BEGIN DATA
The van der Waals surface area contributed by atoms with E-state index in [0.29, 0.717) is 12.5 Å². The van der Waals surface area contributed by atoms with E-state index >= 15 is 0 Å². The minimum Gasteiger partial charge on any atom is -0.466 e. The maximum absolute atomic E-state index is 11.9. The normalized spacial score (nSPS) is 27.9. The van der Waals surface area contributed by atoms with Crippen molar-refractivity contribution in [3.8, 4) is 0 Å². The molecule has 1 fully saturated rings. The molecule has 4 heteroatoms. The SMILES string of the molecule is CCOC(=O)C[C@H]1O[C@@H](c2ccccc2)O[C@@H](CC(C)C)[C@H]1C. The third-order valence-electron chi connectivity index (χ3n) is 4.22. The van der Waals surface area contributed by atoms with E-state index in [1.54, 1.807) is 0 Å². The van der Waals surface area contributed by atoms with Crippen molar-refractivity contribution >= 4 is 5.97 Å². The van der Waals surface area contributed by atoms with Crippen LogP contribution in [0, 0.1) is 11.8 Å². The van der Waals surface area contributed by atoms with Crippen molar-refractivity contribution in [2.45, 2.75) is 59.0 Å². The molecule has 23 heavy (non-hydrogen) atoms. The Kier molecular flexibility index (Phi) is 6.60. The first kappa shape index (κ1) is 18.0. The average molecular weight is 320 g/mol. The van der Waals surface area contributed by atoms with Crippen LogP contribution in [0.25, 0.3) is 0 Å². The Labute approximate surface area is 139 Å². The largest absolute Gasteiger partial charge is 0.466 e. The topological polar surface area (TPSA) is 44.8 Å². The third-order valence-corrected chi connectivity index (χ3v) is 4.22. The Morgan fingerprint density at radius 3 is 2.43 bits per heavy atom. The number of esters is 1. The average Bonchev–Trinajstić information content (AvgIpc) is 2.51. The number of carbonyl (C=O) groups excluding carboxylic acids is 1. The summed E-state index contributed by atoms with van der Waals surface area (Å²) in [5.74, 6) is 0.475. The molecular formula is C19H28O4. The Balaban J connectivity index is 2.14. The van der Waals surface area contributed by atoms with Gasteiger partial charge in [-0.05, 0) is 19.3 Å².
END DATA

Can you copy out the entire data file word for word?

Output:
The van der Waals surface area contributed by atoms with E-state index in [0.29, 0.717) is 12.5 Å². The van der Waals surface area contributed by atoms with E-state index >= 15 is 0 Å². The minimum Gasteiger partial charge on any atom is -0.466 e. The maximum absolute atomic E-state index is 11.9. The normalized spacial score (nSPS) is 27.9. The van der Waals surface area contributed by atoms with Crippen molar-refractivity contribution in [3.8, 4) is 0 Å². The molecule has 1 fully saturated rings. The molecule has 4 heteroatoms. The SMILES string of the molecule is CCOC(=O)C[C@H]1O[C@@H](c2ccccc2)O[C@@H](CC(C)C)[C@H]1C. The third-order valence-electron chi connectivity index (χ3n) is 4.22. The van der Waals surface area contributed by atoms with E-state index in [1.54, 1.807) is 0 Å². The van der Waals surface area contributed by atoms with Crippen molar-refractivity contribution >= 4 is 5.97 Å². The van der Waals surface area contributed by atoms with Crippen LogP contribution in [0, 0.1) is 11.8 Å². The van der Waals surface area contributed by atoms with Crippen molar-refractivity contribution in [2.45, 2.75) is 59.0 Å². The molecule has 23 heavy (non-hydrogen) atoms. The Kier molecular flexibility index (Phi) is 6.60. The first kappa shape index (κ1) is 18.0. The average molecular weight is 320 g/mol. The van der Waals surface area contributed by atoms with Crippen LogP contribution in [0.25, 0.3) is 0 Å². The Labute approximate surface area is 139 Å². The largest absolute Gasteiger partial charge is 0.466 e. The topological polar surface area (TPSA) is 44.8 Å². The third-order valence-corrected chi connectivity index (χ3v) is 4.22. The Morgan fingerprint density at radius 3 is 2.43 bits per heavy atom. The number of esters is 1. The average Bonchev–Trinajstić information content (AvgIpc) is 2.51. The number of carbonyl (C=O) groups excluding carboxylic acids is 1. The summed E-state index contributed by atoms with van der Waals surface area (Å²) in [5.74, 6) is 0.475. The molecular formula is C19H28O4. The Balaban J connectivity index is 2.14. The van der Waals surface area contributed by atoms with Gasteiger partial charge in [-0.05, 0) is 19.3 Å².